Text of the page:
Global Style: Necklace Displays

In the Marrakech souks, I was drawn to these chunky beaded and silver necklaces — you can see big displays of these everywhere in the souks:

Beaded Necklaces in Marrakech Souks

Yeah, I know it’s hard to focus here, there’s so much to see. It got overwhelming because everywhere you turned, there were scenes like this. I was able to focus and find a few things to buy in this shop, which was my first experience with negotiating in the Marrakech souks. Even though I probably still paid way too much, this man was nice and made the experience fun! It was like bargaining anywhere else, especially in Thailand where they make it a fun game.

Marrakech Souk Shopkeeper

But I didn’t buy any necklaces. Why? I know I wouldn’t ever wear them. Often we see things on vacation that are great in that vacation setting, but when we get back home to our regular lives, these things just don’t fit. The colors don’t go in our house, the style doesn’t go with our everyday work clothes, etc. It’s like getting back to the reality of our lives, versus what we’d like our lives to be when we’re on vacation. Maybe I’d like to be a bohemian babe who wears piles of these necklaces with caftans and I drift barefoot along long sunlit hallways all day, caftan fabric flowing and chunky beads clanking.

That is a magazine shoot. Or an Instagram shoot, more likely nowadays! It is not me or my real life. More likely I’m in a beige office in a basic all-black outfit, responding to email, or reading and highlighting a scientific paper and writing lots of notes in the margins, before I run to the next meeting of the day.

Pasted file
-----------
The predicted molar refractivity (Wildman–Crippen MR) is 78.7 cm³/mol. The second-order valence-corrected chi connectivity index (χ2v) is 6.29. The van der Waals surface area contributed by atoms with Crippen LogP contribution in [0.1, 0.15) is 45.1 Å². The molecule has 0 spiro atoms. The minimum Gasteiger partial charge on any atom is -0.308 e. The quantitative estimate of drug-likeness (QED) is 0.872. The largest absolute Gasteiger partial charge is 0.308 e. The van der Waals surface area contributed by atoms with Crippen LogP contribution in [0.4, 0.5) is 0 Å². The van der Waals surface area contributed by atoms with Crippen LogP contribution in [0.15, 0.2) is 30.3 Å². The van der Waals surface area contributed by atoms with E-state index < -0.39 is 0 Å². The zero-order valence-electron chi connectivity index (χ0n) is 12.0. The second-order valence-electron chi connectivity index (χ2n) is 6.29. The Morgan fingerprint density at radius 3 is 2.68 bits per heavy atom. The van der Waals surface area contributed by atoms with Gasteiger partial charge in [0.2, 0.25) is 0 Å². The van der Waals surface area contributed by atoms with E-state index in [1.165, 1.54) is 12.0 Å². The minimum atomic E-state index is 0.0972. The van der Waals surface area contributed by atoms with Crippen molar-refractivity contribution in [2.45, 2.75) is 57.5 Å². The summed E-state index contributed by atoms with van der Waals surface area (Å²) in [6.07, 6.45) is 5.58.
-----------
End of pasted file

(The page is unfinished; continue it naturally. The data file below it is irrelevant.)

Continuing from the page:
So. Felt like a fantasy just came crashing down there.

So I did not buy chunky beaded necklaces in the Marrakesh souks. But one night there, while at Le Tanjia restaurant, I spotted something. Something on the wall:

Le Tanjia Framed Necklace

My apologies the photo is so bad, but Le Tanjia is lit entirely with pierced metal lanterns so the atmosphere is dark and shadowy, and I may have had several strong mojitos before snapping this!

But you get the idea. Necklaces can be works of art. So why not treat them like works of art? Why not frame them and hang them? You can use shadowboxes for thick beaded necklaces like this. Here’s a few more framed necklaces I found online — this framed look is especially good with tribal necklaces with big style and personalities. These are from Neiman Marcus (left) and Amalthee Creations (right):